Romania aligns its national trade mark law with EU legislation

Valentina Pârvu
Valentina Pârvu

On 9 July 2020, Law No. 112/2020 for the amendment of Romanian trade mark law No. 84/1998 was published in the Official Gazette, transposing into the national law the provisions of EU trade mark Directive No 2436/2015. Changes came into force on 12 July 2020.

Enactment of the new legislation comes days after the European Commission had decided to refer Romania to the EU Court of Justice with a request for financial sanctions following Romania’s failure to issue notification for transposition of the Directive.

Law 112/2020 brings substantive changes to the existing legal framework concerning trade marks. The major changes contained in the law include:

• A revised trade mark definition, adapted to the digital age. Under Law 112/2020, the requirement for the “graphic representation” of the mark is removed. This means that new signs can now be registered as marks such as multimedia marks, hologram marks, etc.

• New or amended grounds for refusal or invalidation of a trade mark. In terms of absolute grounds of refusal, for example, the applicant whose mark may be rejected for lack of distinctive character and who – under the previous regime – could have reversed such a rejection only if it proved the existence of a distinctive character acquired by use before the date of application, is now permitted to invoke the distinctive character acquired after the date of application (and before the date of registration). Also, in regard to relative grounds of refusal, for example, the owner of a prior mark registered abroad who – under the previous law – could have brought a claim against an applicant acting in bad faith only if it proved the use of its trademark abroad, can under the new provisions act against a bad-faith applicant solely on the basis of the protection that its mark enjoys abroad.

• The current owners of registered marks are obliged to notify the Romanian Trade Marks Office (OSIM) by 30 September 2020 if they intended (at the date of the application) to obtain protection of products or services in a registered class, which are not covered by the literal reading of the title of that class. In absence of such a notification by the stated deadline, the protection will only refer to products or services covered by the literal reading of the title of that class.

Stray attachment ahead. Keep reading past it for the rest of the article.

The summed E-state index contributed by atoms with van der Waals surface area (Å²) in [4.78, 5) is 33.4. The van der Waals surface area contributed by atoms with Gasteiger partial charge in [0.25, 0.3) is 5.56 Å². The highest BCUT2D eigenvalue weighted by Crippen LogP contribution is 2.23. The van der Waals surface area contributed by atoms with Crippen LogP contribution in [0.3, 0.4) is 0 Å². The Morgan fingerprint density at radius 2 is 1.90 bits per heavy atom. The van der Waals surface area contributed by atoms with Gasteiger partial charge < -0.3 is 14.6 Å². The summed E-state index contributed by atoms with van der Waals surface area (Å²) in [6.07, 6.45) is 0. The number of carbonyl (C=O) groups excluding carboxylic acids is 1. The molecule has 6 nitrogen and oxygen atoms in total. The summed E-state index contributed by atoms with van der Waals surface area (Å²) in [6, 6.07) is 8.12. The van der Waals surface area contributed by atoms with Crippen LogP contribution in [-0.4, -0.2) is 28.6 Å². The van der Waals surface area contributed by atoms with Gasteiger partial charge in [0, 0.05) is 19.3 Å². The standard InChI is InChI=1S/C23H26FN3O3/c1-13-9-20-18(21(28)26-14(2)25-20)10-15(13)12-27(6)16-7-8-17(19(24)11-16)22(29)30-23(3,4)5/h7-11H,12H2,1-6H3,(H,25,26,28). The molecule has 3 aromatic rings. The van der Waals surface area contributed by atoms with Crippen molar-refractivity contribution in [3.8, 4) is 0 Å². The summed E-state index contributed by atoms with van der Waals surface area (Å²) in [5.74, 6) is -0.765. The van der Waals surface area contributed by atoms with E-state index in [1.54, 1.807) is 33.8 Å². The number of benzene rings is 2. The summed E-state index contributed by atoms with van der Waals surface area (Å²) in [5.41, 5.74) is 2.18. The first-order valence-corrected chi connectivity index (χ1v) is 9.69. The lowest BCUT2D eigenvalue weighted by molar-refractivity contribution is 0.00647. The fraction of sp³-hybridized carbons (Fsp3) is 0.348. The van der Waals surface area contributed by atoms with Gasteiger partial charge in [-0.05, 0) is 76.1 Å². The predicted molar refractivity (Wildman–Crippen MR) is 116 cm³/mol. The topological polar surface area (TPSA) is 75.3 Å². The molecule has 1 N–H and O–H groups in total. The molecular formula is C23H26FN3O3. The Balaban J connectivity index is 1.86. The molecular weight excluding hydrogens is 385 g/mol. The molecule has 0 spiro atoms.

• Reduced terms for registration; clarification and simplification of the registration procedure. The term for which OSIM can check the application on absolute grounds of refusal has been reduced from one month to seven days. Also, the terms in which the applicant must produce mandatory documents in the file or pay fees has been shortened generally from three months to 30 days. Also, there are clear deadlines by which OSIM has to act (e.g. two months to decide on an opposition). Lastly, there is now clarity on the exact date when registration is deemed finalised. This includes the date when the term for an opposition elapses or – if an opposition is filed – the date of the final decision on the opposition or the date when opposition is withdrawn.

• Changes regarding the opposition procedure, such as the introduction in national law of the “cooling-off” period (i.e. the two-month term granted by OSIM to the applicant and the opponent to negotiate for a settlement in the opposition stage).

• New grounds for right owners to act against the infringement of their marks. The trade mark owner is, for example, entitled to prevent its mark from being used as a trade name or part of the trade name, or to prohibit the mark from being used in comparative advertising in an unlawful manner. Importantly, the right owner is entitled to prohibit the transit of infringing goods in Romania. This means that the proprietor of a registered trade mark is entitled to prevent third parties from bringing goods into Romania in their course of trade without releasing them for free circulation in Romania. This is the case unless the holder of the goods provides evidence that the proprietor of the registered trade mark is not entitled to prohibit the placing of the goods on the market in the country of final destination.

• The five-year time limit for bringing an action for the cancellation of a trade mark was removed. Under the previous legislation, the unbarred action was only available when challenging a bad-faith application.

• The possibility to request cancellation or revocation of a trade mark before OSIM. Before Law 112/2020, cancellation and revocation of a trade mark could only be pursued before the competent courts of law (i.e. the Bucharest Tribunal). Beginning 14 January 2023, the interested party will have the choice to pursue these actions administratively before OSIM, whose decision in a cancellation or revocation case would be open for challenge before the Bucharest Tribunal.

The changes introduced by Law 112/2020 constitute an important step in modernising Romanian trade mark legislation. Implementing rules are expected over the next two months when the regulation for the implementation of the trade mark law must be amended to reflect these changes.

Valentina Pârvu, Senior Associate CMS